Rasch analysis assists in the meaningful targeting of treatment by identifying skills that have the highest probability of severe disability. The present study demonstrated that the CVA and TBI groups presented with different disability profiles at admission. The CVA group had a greater likelihood of experiencing disability in skills such as use of hands, mobility, visuospatial abilities, and novel problem solving. This pattern of disability is characteristic of focal lesions often seen in CVA. The TBI group was more likely to exhibit more diffuse disability including novel problem solving, memory, attention/concentration, impaired awareness and initiation. This constellation of cognitive and neurobehavioral symptoms is the hallmark of frontal and temporal lobe disruption associated with TBI.

Both groups experienced the greatest change with Abilities and Adjustment items, but the greatest challenge was within the applied skills of the Participation Index (e.g., instrumental activities of daily living). Rehabilitation within the first year of recovery tends to show the greatest gains with physical, cognitive, and communication skills along with moderate behavioral stability. However, application of skills into real-world settings and situations requires extensive learning and insight development that is often not evident until much later in recovery. Limitations experienced in these skills for the current study were the result of different patterns of disability with regard to the physical, cognitive, and emotional/behavioral functions that were related to the neuropathology and mechanism of injury type. Application of skills tends to be the greatest limiting factor in recovery from neurological injury.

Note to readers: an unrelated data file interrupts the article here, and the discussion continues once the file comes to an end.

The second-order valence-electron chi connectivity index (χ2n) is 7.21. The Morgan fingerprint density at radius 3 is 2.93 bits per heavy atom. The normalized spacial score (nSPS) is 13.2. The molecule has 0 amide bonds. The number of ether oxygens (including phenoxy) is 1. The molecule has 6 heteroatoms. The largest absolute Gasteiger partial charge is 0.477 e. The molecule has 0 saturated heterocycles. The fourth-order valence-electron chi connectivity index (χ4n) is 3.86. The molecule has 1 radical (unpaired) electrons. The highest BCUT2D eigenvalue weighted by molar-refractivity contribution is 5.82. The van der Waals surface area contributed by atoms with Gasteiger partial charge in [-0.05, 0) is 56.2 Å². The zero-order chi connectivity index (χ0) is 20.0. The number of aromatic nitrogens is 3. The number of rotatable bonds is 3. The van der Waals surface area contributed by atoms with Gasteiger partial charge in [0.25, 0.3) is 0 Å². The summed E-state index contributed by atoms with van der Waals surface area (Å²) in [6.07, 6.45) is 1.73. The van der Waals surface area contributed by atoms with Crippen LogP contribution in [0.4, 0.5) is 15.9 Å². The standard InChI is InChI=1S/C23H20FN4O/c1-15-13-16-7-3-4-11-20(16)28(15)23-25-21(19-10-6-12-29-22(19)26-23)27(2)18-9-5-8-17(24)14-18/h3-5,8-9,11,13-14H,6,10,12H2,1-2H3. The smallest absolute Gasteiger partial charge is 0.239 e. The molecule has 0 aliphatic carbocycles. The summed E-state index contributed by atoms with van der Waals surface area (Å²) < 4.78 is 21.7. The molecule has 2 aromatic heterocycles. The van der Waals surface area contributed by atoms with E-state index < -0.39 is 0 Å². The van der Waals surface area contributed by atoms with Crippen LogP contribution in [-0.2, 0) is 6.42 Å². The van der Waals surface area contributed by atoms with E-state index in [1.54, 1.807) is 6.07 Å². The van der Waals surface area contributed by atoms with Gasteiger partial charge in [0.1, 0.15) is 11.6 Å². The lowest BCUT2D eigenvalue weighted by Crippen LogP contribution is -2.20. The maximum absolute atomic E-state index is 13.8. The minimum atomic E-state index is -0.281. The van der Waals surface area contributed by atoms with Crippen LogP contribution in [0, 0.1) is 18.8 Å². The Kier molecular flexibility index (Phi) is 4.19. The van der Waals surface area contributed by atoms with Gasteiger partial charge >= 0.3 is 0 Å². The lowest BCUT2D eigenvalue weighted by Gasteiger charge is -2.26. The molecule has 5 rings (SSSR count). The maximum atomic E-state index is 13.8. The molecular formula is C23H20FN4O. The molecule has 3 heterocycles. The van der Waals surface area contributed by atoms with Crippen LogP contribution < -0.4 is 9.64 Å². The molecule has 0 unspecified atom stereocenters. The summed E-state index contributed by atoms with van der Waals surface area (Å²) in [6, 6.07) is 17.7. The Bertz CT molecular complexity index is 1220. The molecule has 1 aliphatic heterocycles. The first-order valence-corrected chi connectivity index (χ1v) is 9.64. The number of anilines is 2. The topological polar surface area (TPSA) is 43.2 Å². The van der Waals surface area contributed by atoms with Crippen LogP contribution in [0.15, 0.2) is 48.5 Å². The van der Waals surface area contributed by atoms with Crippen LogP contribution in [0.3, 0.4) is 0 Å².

Although both groups saw improvement on participation skills at discharge, greater reduction in disability may have been achieved by targeting the high impact deficits identified at admission with longer and more frequent therapies. Thus, this study provides an example of evidence-based hierarchical modeling with Rasch analysis to provide improved targeted treatment that is independent of time in recovery. The use of Rasch seems to be a promising application for the development of more hierarchical prescriptive treatment for persons recovering from TBI or CVA.

Conflicts of Interest

The authors declare no conflicts of interest regarding the publication of this paper.

Cite this paper
Lewis, F. and Horn, G. (2018) Traumatic Brain Injury and Cerebral Vascular Accident: Application of Rasch Analysis to Examine Differences in Disability and Outcome in Post-Hospital Rehabilitation. Open Journal of Statistics, 8, 670-683. doi: 10.4236/ojs.2018.84044.